Re: [gardeners] garlic/onions

Allen and Judy Merten (
Thu, 01 Oct 1998 01:17:58 -0500

Hi Catherine,
    Thanks for the tip on the onion seeds. I had thought about planting them in
the garden and letting them grow until May or June. Will that work? I had
thought about buying some 1015 transplants and comparing the seed grown onions
with the transplants to see if there is any difference come harvest time.
    Onion transplants are so cheap, I paid $1.50 for 200 plants last Jan. I just
wanted to see if seeded onions that don't have to deal with transplant shock
would do any better than transplants. It sounds like you are an onion monster
like me. I love onions, eat them raw, cooked what ever. Read not to long ago
that they are actually a health food.
    This place has the richest soil to garden in of any that I have experienced.
About the only thing I haven't gotten a good crop of is spinach.
    You are near Atlanta, Ga. aren't you? Did yall get lots of rain from
Georges? Do you have the red soil that is so common across the south? My land is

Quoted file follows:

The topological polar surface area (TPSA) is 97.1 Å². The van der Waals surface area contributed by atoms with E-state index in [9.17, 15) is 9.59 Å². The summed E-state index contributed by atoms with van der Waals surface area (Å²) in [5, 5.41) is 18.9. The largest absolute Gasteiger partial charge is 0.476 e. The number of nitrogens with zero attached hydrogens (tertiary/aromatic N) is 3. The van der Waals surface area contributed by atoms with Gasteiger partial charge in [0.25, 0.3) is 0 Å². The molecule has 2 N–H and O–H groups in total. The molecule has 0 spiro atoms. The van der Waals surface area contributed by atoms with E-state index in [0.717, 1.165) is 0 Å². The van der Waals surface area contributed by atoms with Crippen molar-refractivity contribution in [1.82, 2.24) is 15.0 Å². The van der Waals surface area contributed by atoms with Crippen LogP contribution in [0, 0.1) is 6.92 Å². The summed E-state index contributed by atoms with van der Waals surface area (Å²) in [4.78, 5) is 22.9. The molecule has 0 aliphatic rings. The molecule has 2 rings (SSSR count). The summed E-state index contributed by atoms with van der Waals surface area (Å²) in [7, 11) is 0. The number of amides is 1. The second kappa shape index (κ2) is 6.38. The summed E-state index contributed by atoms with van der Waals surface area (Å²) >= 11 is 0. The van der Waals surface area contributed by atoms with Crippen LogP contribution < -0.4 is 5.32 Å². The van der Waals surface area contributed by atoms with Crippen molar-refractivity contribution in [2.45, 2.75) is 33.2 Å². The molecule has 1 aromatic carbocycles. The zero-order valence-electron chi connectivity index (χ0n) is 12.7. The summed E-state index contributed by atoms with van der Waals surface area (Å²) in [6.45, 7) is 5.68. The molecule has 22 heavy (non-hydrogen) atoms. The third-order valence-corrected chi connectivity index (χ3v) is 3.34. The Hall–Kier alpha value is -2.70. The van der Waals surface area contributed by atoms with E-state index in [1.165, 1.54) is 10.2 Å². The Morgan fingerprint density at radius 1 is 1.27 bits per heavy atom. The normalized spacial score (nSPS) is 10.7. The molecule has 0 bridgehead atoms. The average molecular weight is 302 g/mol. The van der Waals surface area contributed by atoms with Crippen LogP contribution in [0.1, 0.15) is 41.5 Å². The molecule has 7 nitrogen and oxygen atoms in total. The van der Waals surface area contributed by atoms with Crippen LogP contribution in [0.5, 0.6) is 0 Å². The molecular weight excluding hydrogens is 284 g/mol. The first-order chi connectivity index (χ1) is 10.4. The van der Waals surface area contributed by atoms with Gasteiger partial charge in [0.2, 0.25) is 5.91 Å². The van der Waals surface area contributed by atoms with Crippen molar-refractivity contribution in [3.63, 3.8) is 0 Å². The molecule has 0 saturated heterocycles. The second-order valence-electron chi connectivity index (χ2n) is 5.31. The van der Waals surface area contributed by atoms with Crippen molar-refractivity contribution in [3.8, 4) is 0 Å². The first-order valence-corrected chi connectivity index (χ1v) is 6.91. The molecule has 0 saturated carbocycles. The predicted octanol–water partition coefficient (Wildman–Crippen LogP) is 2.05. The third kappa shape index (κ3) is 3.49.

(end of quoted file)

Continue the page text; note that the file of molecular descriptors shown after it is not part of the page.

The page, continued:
located on two hills. Half of it is sandy loam, light brown, about 3-4 ft deep.
The other half is red, mixed with iron ore and gravel and the soil is shallow.
Under the thin soil is a yellow clay that ACME brick makes bricks out of about 4
miles from our place. I just leave that part thick and wild.
    I believe I'll sign up on the other list.
Bastrop Co.,Tx.
Zone 8

Catharine Vinson wrote:

> Allen wrote:
> I'm going to try planting 1015 seeds on Oct. 15th this fall. I have
> never tried planting seeds before.
>    Allen - I'll bet you'll have good luck with it. Starting with seed also
> significantly cuts down on the possibility of infecting with nasty pink rot,
> etc.
> I brought back some 1015 seed from F'burg a couple of years ago. They
> produced superb green onions (I was too greedy to let any go on to form
> bulbing size.) I started some in plug trays with individual cells and some
> in a single flat. I ended up happiest with the plug trays: plant several
> seeds in each cell. When you transplant, don't bother to separate; just
> plant the individual "clump". Thinning for eating will take care of spacing,
> etc.
> Catharine